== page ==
Western Regional Climate Center

PROVIDING CLIMATE SERVICES SINCE 1986

December in the West

December 2016

Much of the West saw above normal precipitation for the month of December, with the main exceptions being Washington, interior Montana and coastal sections of California and Oregon. The Pacific Northwest and northern Rockies experienced well below normal temperatures, while temperatures in much of Arizona and New Mexico were well above average. December was an active weather month over the West characterized by a persistent stronger than normal jet stream over the northern half of the US and two major atmospheric river events during the first half of the month. These were both inland penetrating atmospheric rivers that brought widespread heavy rain and snowfall from California all the way to the Rocky Mountains of Wyoming and Montana. Jackson, Wyoming, had its sixth wettest December since records began in 1905 with 3.22 in (81.79 mm), 210% of normal. Elko, Nevada had its eighth wettest December on record with 2.83 in (71.88 mm), 236% of normal. Records for Elko began in 1888. Above average precipitation was also found in the Sierra Nevada. Blue Canyon, California, received 15.39 in (390.91 mm), 134% of normal, This brought some improvement of drought conditions to the region; however, the warm nature of the atmospheric river storms produced high snow levels and snow water equivalent actually decreased in mid-to-low elevation locations over the course of the month. For example, the Tahoe Basin went from 119% of normal snow water equivalent on December 1st 2016 to 62% of normal on January 1st 2017.
Precipitation was generally below normal in Washington, most notably east of the Cascade Range. Ephrata, Washington, recorded 0.32 in (8.13 mm) of precipitation, 26% of normal. A small region in southwest Nevada, east of the White Mountains, did not benefit from the atmospheric river storms and reported drier than normal conditions. Dyer, Nevada, recorded only 0.08 in (2.03 mm) for the month, 24% of normal. A cold, and somewhat dry, continental polar air mass was in place over much of the Pacific Northwest and Montana during early and mid-December, producing below normal temperatures. Many locations had one of their top-10 coldest Decembers on record. Baker City, Oregon recorded its coldest December at 14.7 F (-9.6 C), 10.1 F (5.6 C) below normal. Records at Baker City date back to 1943. Great Falls, in north-central Montana, saw its 5th coldest December in an 80-year record at 14.3 F (-9.8 C), 10.5 F (5.8 C) below normal, Much of Arizona and New Mexico, as well as sections of coastal California observed above normal temperatures. Albuquerque, New Mexico, observed an average temperature of 49.7 F (9.8 C), 2.9 F (1.6 C) above normal, and San Diego, California, recorded 66.3 F (19.1 C), 2.4 F (1.3 C) above normal. Temperatures in Alaska were well below normal during the first half of the month and above normal the second half of the month. Interior and southern portions of the state were 3-6 F (1.7 C to 3.3 C) below normal, while the west coast and North Slope were 3-8 F (1.7-4.4 C) above normal. Temperatures at Utqiaġvik, on the North Slope, were 7.9 F (4.4 C) above normal, while at the other end of the spectrum, Kenai saw a departure of 6.1 F (3.4 C) below normal. December in Alaska was quite dry in the southern and southeastern portions of the state and for the Interior and North Slope precipitation was well above normal. Fairbanks led the way with 1.96 in (50 mm) precipitation, 306% of normal and the 4th wettest December since records began in 1904. Unlike previous winters, the precipitation in the mainland all fell as snow. In Hawaii, Maui and the Big Island experienced well above normal precipitation with Hana recording 19.4 in (492.8 mm), 278% of normal and the wettest December since records began in 1950. Oahu and Kauai saw significantly below normal precipitation; Lihue recorded 1.17 in (30 mm) rainfall, 23% of normal and the 10th driest December since records began in 1950.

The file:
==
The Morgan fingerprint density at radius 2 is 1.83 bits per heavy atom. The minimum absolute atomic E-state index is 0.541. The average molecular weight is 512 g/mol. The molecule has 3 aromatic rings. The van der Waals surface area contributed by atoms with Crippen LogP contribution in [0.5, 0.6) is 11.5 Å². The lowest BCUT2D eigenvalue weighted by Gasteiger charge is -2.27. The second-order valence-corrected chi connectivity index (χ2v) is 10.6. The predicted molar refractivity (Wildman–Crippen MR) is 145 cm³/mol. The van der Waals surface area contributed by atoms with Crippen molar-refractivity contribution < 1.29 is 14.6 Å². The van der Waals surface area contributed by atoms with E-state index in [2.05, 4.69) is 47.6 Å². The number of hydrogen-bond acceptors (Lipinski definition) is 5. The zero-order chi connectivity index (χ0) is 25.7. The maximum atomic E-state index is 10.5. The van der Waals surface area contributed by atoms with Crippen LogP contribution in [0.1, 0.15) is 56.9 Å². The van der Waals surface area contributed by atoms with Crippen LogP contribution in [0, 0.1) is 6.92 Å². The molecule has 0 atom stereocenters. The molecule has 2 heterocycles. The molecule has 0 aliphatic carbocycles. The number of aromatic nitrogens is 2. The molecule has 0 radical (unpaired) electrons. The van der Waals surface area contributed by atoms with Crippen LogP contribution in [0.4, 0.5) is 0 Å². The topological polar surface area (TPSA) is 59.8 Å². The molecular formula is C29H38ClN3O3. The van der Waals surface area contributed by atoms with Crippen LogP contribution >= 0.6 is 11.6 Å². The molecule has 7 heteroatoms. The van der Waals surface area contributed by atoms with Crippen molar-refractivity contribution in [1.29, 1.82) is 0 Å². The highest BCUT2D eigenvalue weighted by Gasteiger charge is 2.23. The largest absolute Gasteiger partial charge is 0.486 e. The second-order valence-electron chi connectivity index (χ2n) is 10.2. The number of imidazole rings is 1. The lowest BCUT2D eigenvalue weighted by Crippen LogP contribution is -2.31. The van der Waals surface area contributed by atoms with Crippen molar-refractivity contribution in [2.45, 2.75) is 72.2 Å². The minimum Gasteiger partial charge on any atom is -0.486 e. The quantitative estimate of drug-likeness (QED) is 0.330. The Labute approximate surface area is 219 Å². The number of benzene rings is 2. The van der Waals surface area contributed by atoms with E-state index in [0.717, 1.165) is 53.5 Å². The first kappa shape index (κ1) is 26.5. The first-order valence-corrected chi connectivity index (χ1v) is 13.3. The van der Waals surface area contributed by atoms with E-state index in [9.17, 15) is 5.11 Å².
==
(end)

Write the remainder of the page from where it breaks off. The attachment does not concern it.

Significant Events for December 2016

December 1-5: Hawaii's Big Island peaks see heavy snow: Up to 35 in (89 cm) of snow was reported on Big Island volcanic summits. Sections of Hawaii Volcanoes National Park were closed above Red Hill Cabin. December 7-8: Ice storm and low elevation snow in Oregon: A strong storm brought a wintery mix to low elevations of Oregon. Accumulating snow and up to 0.75 in (19 mm) of ice accumulation was reported in Portland leading to power outages, traffic accidents, and airport delays. December 9-10: Atmospheric river impacts Sierra Nevada and western Nevada: A warm winter storm brought heavy snow and then rain to the Sierra Nevada, with snow levels rising to over 8,000 ft (2400 m). This created dangerous avalanche conditions and one death was reported at the Mount Rose ski resort (skier was in a closed area) in Nevada. The Truckee River reached minor flood stage and minor flood impacts were reported in Truckee, California and around the Reno, Nevada area.

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